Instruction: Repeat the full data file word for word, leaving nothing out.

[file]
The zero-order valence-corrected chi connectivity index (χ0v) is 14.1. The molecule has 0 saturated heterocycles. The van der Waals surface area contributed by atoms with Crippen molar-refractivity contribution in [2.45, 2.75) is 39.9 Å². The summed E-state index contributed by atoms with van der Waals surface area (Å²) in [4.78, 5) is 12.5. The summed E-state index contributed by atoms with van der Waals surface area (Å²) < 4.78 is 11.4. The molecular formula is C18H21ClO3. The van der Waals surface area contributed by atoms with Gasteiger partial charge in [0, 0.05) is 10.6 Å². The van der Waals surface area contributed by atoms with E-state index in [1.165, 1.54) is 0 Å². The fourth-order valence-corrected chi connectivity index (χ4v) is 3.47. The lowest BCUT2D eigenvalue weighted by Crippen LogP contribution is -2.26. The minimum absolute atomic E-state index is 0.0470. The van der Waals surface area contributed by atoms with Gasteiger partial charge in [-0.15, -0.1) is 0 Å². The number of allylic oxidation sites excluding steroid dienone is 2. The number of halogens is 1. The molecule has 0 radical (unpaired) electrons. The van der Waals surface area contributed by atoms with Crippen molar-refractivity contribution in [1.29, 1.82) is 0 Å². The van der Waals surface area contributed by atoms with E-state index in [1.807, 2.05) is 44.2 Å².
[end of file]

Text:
The zero-order valence-corrected chi connectivity index (χ0v) is 14.1. The molecule has 0 saturated heterocycles. The van der Waals surface area contributed by atoms with Crippen molar-refractivity contribution in [2.45, 2.75) is 39.9 Å². The summed E-state index contributed by atoms with van der Waals surface area (Å²) in [4.78, 5) is 12.5. The summed E-state index contributed by atoms with van der Waals surface area (Å²) < 4.78 is 11.4. The molecular formula is C18H21ClO3. The van der Waals surface area contributed by atoms with Gasteiger partial charge in [0, 0.05) is 10.6 Å². The van der Waals surface area contributed by atoms with E-state index in [1.165, 1.54) is 0 Å². The fourth-order valence-corrected chi connectivity index (χ4v) is 3.47. The lowest BCUT2D eigenvalue weighted by Crippen LogP contribution is -2.26. The minimum absolute atomic E-state index is 0.0470. The van der Waals surface area contributed by atoms with Gasteiger partial charge in [-0.15, -0.1) is 0 Å². The number of allylic oxidation sites excluding steroid dienone is 2. The number of halogens is 1. The molecule has 0 radical (unpaired) electrons. The van der Waals surface area contributed by atoms with Crippen molar-refractivity contribution in [1.29, 1.82) is 0 Å². The van der Waals surface area contributed by atoms with E-state index in [1.807, 2.05) is 44.2 Å².